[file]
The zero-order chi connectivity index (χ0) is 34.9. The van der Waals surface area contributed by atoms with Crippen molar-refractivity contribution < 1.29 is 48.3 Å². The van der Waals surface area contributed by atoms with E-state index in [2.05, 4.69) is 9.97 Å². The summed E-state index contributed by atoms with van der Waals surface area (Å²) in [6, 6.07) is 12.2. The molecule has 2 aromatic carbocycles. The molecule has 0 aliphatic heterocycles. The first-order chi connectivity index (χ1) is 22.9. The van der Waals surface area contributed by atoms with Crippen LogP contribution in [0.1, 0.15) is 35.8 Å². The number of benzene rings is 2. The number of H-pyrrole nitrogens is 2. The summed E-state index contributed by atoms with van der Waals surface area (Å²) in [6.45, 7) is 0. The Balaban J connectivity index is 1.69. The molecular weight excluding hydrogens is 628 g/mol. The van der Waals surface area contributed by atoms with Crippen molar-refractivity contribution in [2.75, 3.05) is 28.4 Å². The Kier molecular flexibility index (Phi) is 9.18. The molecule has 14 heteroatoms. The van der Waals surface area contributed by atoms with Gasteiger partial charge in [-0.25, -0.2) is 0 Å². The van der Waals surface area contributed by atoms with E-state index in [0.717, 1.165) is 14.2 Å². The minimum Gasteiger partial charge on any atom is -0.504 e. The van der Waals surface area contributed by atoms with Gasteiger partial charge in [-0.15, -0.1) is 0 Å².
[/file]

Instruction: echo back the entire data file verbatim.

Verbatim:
The zero-order chi connectivity index (χ0) is 34.9. The van der Waals surface area contributed by atoms with Crippen molar-refractivity contribution < 1.29 is 48.3 Å². The van der Waals surface area contributed by atoms with E-state index in [2.05, 4.69) is 9.97 Å². The summed E-state index contributed by atoms with van der Waals surface area (Å²) in [6, 6.07) is 12.2. The molecule has 2 aromatic carbocycles. The molecule has 0 aliphatic heterocycles. The first-order chi connectivity index (χ1) is 22.9. The van der Waals surface area contributed by atoms with Crippen LogP contribution in [0.1, 0.15) is 35.8 Å². The number of benzene rings is 2. The number of H-pyrrole nitrogens is 2. The summed E-state index contributed by atoms with van der Waals surface area (Å²) in [6.45, 7) is 0. The Balaban J connectivity index is 1.69. The molecular weight excluding hydrogens is 628 g/mol. The van der Waals surface area contributed by atoms with Crippen molar-refractivity contribution in [2.75, 3.05) is 28.4 Å². The Kier molecular flexibility index (Phi) is 9.18. The molecule has 14 heteroatoms. The van der Waals surface area contributed by atoms with Gasteiger partial charge in [-0.25, -0.2) is 0 Å². The van der Waals surface area contributed by atoms with E-state index in [0.717, 1.165) is 14.2 Å². The minimum Gasteiger partial charge on any atom is -0.504 e. The van der Waals surface area contributed by atoms with Gasteiger partial charge in [-0.15, -0.1) is 0 Å².